@WORK

Are con­stant com­par­isons crip­pling your ca­reer? Stop the self-doubt and take con­r­tol of your work life

Marie Claire (South Africa) - - SEPTEMBER CONTENTS - mc

How to stop the self-doubt and take con­trol of your ca­reer

the feel­ing of be­ing over­whelmed, over­sched­uled and out of con­trol is all too fa­mil­iar for mod­ern work­ers. But fix­ing it takes more than sim­ply book­ing a tropical hol­i­day. Ac­cord­ing to lead­ing busi­ness and life strate­gist Shan­nah Kennedy, there is a mon­u­men­tal con­fi­dence prob­lem af­fect­ing this gen­er­a­tion, caused by the re­lent­less pace of change. The high-fly­ing ex­ec­u­tive coach and au­thor has been the wing­woman for many suc­cess­ful CEOs, and says the vol­ume of self-doubt prob­lems that women – and men – are ex­pe­ri­enc­ing in the work­place is reach­ing epi­demic lev­els.

‘To put it bluntly, peo­ple just can’t cope with the pace of life any more,’ she ex­plains. ‘They think they are cop­ing, but if you scratch the sur­face you get an en­tirely dif­fer­ent pic­ture. So many of our clients are tak­ing med­i­ca­tion just to func­tion, from sleep­ing tablets and stress-re­lated medicines to al­co­hol and co­caine – you name it. They may ap­pear to be com­pletely in con­trol, but the vast amount have no power over their lives – their fi­nances are spi­ralling out of con­trol, and they have no ca­reer path; they’re merely ex­ist­ing on the tread­mill of life. This is a shift from what I was see­ing 10 to 15 years ago,’ she says. ‘Peo­ple are dis­con­nected from them­selves and un­happy, but frozen with fear and in­de­ci­sion about what path to take.’

How can they back them­selves for a pro­mo­tion or a ma­jor work de­ci­sion, or to make a ca­reer change when they have lost who they are and what they want from life? Shan­nah says the key is to get back to ba­sics and learn to be re­silient in the face of this unprecedented change. Start own­ing your con­fi­dence by prac­tis­ing some of these ba­sic build­ing blocks.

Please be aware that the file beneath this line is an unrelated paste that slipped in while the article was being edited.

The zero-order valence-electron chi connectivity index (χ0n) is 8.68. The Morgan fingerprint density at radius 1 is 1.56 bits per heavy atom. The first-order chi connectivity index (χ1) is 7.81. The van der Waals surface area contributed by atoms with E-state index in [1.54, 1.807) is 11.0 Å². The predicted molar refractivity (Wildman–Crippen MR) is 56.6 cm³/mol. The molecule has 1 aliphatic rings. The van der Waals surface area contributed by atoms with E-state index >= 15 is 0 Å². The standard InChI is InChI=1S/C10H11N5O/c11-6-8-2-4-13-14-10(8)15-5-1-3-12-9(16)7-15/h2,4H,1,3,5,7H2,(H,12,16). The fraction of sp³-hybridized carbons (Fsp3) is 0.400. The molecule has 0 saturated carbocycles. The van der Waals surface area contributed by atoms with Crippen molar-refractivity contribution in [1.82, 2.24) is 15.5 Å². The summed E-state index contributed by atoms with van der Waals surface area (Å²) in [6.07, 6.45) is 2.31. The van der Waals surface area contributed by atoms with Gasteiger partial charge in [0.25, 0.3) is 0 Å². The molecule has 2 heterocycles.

Get back con­trol of tech­nol­ogy

Shan­nah says we have in­ad­ver­tently ‘opened the door to crazy’ by hav­ing no bound­aries when it comes to tech­nol­ogy. ‘Tech­nol­ogy rules our lives,’ she says. ‘We think the only way to cope is to try to stay on top of things, so now we sleep with our phones and reach for them first thing in the morn­ing to check emails and so­cial me­dia. Our cor­ti­sol lev­els are soar­ing be­fore we even get out of bed and this sets the tone for the day. But it doesn’t have to be like this.’

The first piece of ad­vice is to re­move all de­vices from the bed­room. This is non-ne­go­tiable. You will ini­tially feel like you are miss­ing an arm, but you’ll soon find more pos­i­tive ways to start the day. You can then de­cide the best time to start read­ing work emails, but make it your choice, with a mind-set of mak­ing room for things in your life that fuel your sys­tem. So maybe you should only read emails af­ter you’ve had your morn­ing cof­fee, or suc­cess­fully got the kids off to school with­out a scream­ing match (or what­ever it is that fuels your spirit). ‘No-one seems to for­get to charge their phone ev­ery night,’ Shan­nah says. ‘But we have for­got­ten how to recharge our own bat­ter­ies.’

Shut down the neg­a­tive self-talk